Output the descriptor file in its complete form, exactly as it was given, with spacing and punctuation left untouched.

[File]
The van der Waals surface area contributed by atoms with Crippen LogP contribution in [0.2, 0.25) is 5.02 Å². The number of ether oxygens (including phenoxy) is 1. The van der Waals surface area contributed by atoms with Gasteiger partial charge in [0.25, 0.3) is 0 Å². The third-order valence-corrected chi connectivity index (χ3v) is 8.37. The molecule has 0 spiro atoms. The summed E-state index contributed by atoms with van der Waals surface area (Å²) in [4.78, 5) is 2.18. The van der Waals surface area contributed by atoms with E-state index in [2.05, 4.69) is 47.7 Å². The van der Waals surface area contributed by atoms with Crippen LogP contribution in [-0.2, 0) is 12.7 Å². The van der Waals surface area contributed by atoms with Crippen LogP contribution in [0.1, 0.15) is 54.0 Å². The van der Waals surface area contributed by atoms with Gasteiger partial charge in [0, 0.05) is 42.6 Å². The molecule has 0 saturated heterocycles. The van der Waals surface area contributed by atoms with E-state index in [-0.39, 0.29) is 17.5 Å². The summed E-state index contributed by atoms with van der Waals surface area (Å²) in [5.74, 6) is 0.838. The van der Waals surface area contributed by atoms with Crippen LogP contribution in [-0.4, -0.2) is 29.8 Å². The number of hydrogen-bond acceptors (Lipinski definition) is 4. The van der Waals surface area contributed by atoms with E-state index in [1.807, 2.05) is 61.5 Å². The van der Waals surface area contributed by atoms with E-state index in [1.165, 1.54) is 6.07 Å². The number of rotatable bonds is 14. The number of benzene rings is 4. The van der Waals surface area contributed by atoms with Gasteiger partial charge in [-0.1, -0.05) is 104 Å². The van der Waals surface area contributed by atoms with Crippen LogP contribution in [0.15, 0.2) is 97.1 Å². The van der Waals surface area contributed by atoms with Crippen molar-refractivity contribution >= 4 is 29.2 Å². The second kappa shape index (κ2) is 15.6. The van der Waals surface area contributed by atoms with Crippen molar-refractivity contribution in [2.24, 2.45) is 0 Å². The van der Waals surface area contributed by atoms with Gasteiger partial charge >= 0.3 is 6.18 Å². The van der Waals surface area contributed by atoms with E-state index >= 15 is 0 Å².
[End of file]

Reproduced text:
The van der Waals surface area contributed by atoms with Crippen LogP contribution in [0.2, 0.25) is 5.02 Å². The number of ether oxygens (including phenoxy) is 1. The van der Waals surface area contributed by atoms with Gasteiger partial charge in [0.25, 0.3) is 0 Å². The third-order valence-corrected chi connectivity index (χ3v) is 8.37. The molecule has 0 spiro atoms. The summed E-state index contributed by atoms with van der Waals surface area (Å²) in [4.78, 5) is 2.18. The van der Waals surface area contributed by atoms with E-state index in [2.05, 4.69) is 47.7 Å². The van der Waals surface area contributed by atoms with Crippen LogP contribution in [-0.2, 0) is 12.7 Å². The van der Waals surface area contributed by atoms with Crippen LogP contribution in [0.1, 0.15) is 54.0 Å². The van der Waals surface area contributed by atoms with Gasteiger partial charge in [0, 0.05) is 42.6 Å². The molecule has 0 saturated heterocycles. The van der Waals surface area contributed by atoms with E-state index in [-0.39, 0.29) is 17.5 Å². The summed E-state index contributed by atoms with van der Waals surface area (Å²) in [5.74, 6) is 0.838. The van der Waals surface area contributed by atoms with Crippen LogP contribution in [-0.4, -0.2) is 29.8 Å². The number of hydrogen-bond acceptors (Lipinski definition) is 4. The van der Waals surface area contributed by atoms with E-state index in [1.807, 2.05) is 61.5 Å². The van der Waals surface area contributed by atoms with E-state index in [1.165, 1.54) is 6.07 Å². The number of rotatable bonds is 14. The number of benzene rings is 4. The van der Waals surface area contributed by atoms with Gasteiger partial charge in [-0.1, -0.05) is 104 Å². The van der Waals surface area contributed by atoms with Crippen LogP contribution in [0.15, 0.2) is 97.1 Å². The van der Waals surface area contributed by atoms with Crippen molar-refractivity contribution >= 4 is 29.2 Å². The second kappa shape index (κ2) is 15.6. The van der Waals surface area contributed by atoms with Crippen molar-refractivity contribution in [2.24, 2.45) is 0 Å². The van der Waals surface area contributed by atoms with Gasteiger partial charge >= 0.3 is 6.18 Å². The van der Waals surface area contributed by atoms with E-state index >= 15 is 0 Å².